In late 2013, the Supreme Court of Queensland refused an application instigated by a parishioner of a Methodist Church in Queensland, who sought orders to allow him to freely pass into the Church to distribute flyers he had made. The facts of the case are straight forward:
- Mr Gallagher, who had been a member of the congregation of a Methodist Church in Queensland, became increasingly upset at the theology proffered by his church.
- Mr Gallagher created “warning pamphlets” and during Sunday service, placed them in the pigeon holes (located inside the Church) of some of the members.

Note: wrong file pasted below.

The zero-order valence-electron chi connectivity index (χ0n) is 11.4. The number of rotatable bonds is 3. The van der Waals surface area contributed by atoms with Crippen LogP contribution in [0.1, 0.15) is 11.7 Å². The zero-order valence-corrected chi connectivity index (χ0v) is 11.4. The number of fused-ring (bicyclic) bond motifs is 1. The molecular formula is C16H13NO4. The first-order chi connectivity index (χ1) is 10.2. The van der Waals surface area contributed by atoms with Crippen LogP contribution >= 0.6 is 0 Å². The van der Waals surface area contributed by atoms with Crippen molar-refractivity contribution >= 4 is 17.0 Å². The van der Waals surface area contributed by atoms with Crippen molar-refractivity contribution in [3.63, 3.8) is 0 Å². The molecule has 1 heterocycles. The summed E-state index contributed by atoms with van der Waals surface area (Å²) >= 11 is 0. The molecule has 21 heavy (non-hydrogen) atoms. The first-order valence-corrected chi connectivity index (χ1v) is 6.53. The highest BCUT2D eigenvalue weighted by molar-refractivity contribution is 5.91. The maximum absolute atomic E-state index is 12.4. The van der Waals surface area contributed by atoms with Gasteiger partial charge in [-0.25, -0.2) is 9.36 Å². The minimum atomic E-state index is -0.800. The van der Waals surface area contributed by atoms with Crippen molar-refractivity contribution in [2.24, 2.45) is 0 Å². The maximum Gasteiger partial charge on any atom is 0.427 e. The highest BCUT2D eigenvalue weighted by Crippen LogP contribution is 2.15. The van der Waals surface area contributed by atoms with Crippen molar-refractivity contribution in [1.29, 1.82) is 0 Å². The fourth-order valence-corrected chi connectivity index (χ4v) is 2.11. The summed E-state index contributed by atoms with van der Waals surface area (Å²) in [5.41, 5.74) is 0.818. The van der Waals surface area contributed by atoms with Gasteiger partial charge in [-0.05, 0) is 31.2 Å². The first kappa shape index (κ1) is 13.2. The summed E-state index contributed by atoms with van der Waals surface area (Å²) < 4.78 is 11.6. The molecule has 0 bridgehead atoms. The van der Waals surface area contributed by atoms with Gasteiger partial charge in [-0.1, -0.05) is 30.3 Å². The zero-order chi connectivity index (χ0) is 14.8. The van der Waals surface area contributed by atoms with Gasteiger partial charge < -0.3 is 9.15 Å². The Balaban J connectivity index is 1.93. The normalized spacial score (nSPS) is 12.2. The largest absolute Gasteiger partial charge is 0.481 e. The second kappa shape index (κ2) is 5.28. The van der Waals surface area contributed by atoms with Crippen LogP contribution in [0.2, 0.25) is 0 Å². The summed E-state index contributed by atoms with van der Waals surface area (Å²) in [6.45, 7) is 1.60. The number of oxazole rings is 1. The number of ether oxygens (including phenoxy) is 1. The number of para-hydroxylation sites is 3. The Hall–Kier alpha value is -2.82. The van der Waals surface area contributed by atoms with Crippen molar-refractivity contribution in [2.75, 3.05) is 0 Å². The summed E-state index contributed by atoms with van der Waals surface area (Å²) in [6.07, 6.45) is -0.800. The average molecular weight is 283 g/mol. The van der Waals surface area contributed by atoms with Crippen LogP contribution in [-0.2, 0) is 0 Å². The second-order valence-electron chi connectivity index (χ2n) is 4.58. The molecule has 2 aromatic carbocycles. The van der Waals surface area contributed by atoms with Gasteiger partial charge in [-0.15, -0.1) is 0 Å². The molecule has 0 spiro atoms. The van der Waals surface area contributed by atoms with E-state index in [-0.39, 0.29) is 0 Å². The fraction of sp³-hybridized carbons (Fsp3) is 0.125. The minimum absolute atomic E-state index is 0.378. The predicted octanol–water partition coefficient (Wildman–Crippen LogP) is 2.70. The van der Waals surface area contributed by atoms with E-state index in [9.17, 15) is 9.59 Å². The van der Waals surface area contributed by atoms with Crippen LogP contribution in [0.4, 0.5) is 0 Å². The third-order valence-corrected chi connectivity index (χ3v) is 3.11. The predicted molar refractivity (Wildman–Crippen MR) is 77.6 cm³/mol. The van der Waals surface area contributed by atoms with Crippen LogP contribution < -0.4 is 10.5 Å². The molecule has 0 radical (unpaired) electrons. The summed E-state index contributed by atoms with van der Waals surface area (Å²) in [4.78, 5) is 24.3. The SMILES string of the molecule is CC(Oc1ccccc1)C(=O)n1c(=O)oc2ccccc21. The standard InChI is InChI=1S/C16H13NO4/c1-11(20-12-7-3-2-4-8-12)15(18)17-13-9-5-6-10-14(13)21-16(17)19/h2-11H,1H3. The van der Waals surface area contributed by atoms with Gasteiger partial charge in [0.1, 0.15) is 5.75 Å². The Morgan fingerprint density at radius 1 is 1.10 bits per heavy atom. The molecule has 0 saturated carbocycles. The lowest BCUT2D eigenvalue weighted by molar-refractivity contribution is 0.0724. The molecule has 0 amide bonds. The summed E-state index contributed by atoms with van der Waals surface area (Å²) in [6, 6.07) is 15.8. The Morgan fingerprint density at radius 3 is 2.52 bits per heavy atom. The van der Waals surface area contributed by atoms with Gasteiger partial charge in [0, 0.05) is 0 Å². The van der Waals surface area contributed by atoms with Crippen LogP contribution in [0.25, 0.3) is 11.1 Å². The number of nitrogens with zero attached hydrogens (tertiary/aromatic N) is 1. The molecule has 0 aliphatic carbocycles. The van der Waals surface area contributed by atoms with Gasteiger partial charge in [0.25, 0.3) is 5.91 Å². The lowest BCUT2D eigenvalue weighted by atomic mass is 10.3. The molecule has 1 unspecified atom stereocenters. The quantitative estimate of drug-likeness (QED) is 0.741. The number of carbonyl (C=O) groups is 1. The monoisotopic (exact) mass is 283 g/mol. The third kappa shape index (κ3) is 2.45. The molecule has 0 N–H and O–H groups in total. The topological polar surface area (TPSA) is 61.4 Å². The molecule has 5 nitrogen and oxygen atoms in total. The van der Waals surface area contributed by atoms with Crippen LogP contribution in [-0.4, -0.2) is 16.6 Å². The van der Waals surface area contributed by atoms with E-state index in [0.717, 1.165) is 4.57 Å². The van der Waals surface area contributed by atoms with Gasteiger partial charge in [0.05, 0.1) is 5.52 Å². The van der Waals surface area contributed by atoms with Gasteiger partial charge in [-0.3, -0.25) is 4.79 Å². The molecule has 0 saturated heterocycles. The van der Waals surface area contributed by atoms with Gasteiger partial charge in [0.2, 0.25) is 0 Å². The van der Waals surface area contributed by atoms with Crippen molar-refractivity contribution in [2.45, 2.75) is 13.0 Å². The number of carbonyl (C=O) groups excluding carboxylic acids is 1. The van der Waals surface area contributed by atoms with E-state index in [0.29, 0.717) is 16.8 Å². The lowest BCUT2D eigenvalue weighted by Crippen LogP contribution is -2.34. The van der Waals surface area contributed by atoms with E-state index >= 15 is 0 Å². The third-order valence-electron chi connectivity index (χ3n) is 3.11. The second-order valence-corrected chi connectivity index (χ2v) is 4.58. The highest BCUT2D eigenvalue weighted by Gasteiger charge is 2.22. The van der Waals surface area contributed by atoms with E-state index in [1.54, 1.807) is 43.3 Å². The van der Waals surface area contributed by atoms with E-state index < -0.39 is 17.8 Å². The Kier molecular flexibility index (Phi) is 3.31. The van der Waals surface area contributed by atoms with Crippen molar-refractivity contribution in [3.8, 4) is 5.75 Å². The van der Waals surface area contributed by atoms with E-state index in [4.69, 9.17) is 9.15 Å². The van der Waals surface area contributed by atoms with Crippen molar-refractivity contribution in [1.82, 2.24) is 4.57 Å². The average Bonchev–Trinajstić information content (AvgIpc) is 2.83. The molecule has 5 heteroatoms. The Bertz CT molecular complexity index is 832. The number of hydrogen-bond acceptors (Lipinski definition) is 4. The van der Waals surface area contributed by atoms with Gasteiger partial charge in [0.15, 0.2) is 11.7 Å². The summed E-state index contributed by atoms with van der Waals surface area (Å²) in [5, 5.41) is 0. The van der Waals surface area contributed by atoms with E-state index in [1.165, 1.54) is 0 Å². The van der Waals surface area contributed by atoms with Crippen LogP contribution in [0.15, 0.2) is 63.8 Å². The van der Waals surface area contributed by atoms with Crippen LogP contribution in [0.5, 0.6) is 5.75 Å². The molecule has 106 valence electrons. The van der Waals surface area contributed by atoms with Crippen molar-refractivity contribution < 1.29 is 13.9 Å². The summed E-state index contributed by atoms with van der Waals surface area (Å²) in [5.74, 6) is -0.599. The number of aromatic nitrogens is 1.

- One of the respondents (who included the pastor and members of the Board of that Church) asked Mr Gallagher to leave, but he refused and only left after the police were called.
- The following day, the respondents sent a letter to Mr Gallagher stating that the Board was unable to allow him to enter onto the Church property without express permission.
- Mr Gallagher complied with their letter but felt that the respondents’ actions were unjust and contrary to his entitlement to freedom of speech. He commenced action against the Church in the Supreme Court of Queensland.